I didn’t believe for a second that Cruise was doing anything more than resorting to the usual tricks and games — he’s basically doing Knight and Day again, playing the same grinning, irreverent sociopath. I didn’t believe Domhnall Gleeson as a laid-back CIA agent, certainly not with his dweeby manner, beanpole frame and stupid-looking Beatle bowl haircut. I didn’t believe Sarah Wright as Seal’s wife — too dishy, too pliant, too young and aerobically toned to be a mother of two and married to a guy who’s at least 20 years older. (In actuality she’s 22 years younger than Cruise, who turned 55 last July.)
Okay, I half-believed the Columbian cartel guys. And with Seal having assisted CIA efforts to arm the Nicaraguan contras and discredit the Sandinistas and having dealt with Reagan administration flunkies like Oliver North, I definitely believed in Doug Liman‘s investment in this story as his attorney father, Arthur Liman, served as chief counsel for the Senate’s investigation of the Iran-Contra Affair.
In his 10.2 New Yorker review, Anthony Lane writes that American Made “joins that small band of Cruise movies, like Magnolia and Collateral, which summon the nerve to dig around — to test the armor of his geniality, and to deconstruct that celebrated grin.” Yeah, I guess so but I wouldn’t get too carried away. American Made is a better-than-half-decent film, but it’s far too jokey and impish to be regarded as an art-movie equal of Magnolia, and it’s way, way below the level of Collateral.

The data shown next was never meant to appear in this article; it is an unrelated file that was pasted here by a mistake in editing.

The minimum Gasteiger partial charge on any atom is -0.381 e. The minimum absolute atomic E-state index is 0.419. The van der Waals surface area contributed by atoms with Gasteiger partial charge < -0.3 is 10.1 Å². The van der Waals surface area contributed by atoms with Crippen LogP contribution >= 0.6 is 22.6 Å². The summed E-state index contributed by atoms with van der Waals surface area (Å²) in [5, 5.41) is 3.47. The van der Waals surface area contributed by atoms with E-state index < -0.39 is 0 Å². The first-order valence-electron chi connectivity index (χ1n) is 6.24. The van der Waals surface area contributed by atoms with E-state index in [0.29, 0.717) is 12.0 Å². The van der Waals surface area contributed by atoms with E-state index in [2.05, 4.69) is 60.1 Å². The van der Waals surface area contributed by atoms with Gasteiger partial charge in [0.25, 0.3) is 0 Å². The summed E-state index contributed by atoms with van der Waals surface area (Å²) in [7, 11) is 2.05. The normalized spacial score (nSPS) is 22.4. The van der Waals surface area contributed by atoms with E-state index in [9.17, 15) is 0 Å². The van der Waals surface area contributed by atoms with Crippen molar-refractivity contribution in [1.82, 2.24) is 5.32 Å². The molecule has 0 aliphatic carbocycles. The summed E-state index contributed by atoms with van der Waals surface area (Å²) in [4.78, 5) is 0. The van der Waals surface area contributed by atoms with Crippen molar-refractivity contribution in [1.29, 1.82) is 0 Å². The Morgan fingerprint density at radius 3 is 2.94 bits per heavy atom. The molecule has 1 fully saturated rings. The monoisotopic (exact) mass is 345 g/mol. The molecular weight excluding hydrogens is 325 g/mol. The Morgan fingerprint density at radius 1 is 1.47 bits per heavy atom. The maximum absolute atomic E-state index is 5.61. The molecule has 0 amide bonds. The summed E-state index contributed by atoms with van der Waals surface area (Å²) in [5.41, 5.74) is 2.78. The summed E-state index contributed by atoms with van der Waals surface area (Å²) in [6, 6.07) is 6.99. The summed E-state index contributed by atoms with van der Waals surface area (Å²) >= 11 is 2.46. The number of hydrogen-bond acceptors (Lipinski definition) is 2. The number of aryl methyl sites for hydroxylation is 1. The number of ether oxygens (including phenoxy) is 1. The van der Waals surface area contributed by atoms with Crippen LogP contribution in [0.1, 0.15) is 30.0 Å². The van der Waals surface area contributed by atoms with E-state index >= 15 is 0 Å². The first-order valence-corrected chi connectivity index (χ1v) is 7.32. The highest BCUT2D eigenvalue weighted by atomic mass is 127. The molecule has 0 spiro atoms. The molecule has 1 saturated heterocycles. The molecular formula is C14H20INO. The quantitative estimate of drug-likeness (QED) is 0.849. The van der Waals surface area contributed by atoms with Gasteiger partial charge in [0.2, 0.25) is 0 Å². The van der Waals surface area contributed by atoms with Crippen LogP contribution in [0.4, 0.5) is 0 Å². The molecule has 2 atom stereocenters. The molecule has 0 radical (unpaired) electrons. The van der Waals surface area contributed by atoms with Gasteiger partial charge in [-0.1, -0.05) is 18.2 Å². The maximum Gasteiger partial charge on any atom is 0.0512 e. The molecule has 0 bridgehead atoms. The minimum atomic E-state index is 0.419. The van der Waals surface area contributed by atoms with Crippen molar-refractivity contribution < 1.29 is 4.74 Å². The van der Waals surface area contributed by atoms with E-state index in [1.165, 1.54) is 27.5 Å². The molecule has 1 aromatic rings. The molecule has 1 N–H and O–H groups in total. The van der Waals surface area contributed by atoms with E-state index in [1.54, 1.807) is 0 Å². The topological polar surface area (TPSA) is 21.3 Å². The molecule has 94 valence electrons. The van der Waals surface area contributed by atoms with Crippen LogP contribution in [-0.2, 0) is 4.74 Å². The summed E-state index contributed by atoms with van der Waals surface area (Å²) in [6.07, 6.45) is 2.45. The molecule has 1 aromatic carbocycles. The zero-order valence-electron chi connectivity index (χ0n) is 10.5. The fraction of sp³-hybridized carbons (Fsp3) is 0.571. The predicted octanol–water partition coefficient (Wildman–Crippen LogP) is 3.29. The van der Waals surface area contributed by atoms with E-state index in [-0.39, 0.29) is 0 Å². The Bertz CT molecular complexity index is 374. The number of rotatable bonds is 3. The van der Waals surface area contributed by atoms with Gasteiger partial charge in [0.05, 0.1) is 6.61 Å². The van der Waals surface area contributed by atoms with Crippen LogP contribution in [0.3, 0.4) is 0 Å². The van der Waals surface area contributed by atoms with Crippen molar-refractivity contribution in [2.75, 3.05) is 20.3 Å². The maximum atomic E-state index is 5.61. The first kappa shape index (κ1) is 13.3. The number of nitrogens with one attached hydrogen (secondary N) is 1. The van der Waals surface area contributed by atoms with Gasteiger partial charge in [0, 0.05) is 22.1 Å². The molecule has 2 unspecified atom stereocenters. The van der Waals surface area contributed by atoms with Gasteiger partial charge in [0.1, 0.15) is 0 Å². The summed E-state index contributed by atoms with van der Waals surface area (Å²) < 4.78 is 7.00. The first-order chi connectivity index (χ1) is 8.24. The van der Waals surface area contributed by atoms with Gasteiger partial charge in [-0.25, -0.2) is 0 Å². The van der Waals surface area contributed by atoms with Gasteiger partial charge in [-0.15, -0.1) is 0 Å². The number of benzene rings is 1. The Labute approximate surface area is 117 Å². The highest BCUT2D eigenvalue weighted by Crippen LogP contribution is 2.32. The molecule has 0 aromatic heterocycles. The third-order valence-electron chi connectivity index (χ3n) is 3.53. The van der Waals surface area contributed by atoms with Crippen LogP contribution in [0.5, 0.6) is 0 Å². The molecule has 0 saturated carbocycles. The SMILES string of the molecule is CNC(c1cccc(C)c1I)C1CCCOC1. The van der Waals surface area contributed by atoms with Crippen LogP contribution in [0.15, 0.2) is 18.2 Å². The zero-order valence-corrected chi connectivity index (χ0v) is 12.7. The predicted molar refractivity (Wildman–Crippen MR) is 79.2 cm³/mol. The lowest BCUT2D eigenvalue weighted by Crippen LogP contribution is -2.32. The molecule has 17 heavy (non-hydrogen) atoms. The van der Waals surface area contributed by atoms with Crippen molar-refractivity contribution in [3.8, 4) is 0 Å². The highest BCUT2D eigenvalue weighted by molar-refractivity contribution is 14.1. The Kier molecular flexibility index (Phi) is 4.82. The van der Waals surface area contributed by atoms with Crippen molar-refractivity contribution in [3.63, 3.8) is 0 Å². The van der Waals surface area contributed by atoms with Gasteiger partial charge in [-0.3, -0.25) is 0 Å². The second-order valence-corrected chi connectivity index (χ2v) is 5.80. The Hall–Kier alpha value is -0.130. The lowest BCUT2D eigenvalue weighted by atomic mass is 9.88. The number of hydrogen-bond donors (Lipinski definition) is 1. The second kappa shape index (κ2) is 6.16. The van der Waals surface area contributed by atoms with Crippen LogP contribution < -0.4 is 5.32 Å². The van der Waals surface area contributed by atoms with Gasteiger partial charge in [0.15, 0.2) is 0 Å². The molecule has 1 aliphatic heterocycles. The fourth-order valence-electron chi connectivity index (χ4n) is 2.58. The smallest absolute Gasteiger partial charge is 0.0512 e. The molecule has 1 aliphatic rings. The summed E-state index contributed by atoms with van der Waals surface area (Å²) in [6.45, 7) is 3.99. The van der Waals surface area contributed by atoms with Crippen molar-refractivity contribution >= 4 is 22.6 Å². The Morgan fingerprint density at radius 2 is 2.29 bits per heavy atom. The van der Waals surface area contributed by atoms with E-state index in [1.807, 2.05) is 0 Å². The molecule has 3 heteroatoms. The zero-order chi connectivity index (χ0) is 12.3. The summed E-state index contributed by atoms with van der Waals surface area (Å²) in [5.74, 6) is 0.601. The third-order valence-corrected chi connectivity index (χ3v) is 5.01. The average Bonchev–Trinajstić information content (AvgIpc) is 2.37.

More than a few women essayists (including The Guardian‘s Suzanne Moore, Chicago Tribune‘s Mary Schmich, The Independent‘s Julie Bindel, Fox News’ Penny Young Nance, The Atlantic‘s Sophie Gilbert) have argued, not inaccurately, that the late Hugh Hefner was not a true supporter of women, that he was basically a rich, high-end pimp, and that the sexual revolution he and Playboy promoted totally favored male libidos, etc. Which I won’t argue.
But you can’t say Hef wasn’t a culturally progressive mover and shaker in the ’50s and ’60s. In a self-absorbed, narcissistic way, agreed, and yes, his brand was eclipsed or certainly dated by the women’s movement starting in the early ’70s. But in the era of Dwight D. Eisenhower and John F. Kennedy, he definitely moved the needle forward. From Jean Anouilh‘s Becket: “I’m afraid we can only do, absurdly, what it has been given to us to do.” Hef had his cultural moment, his chapter of honorable influence, and he managed it as best he could.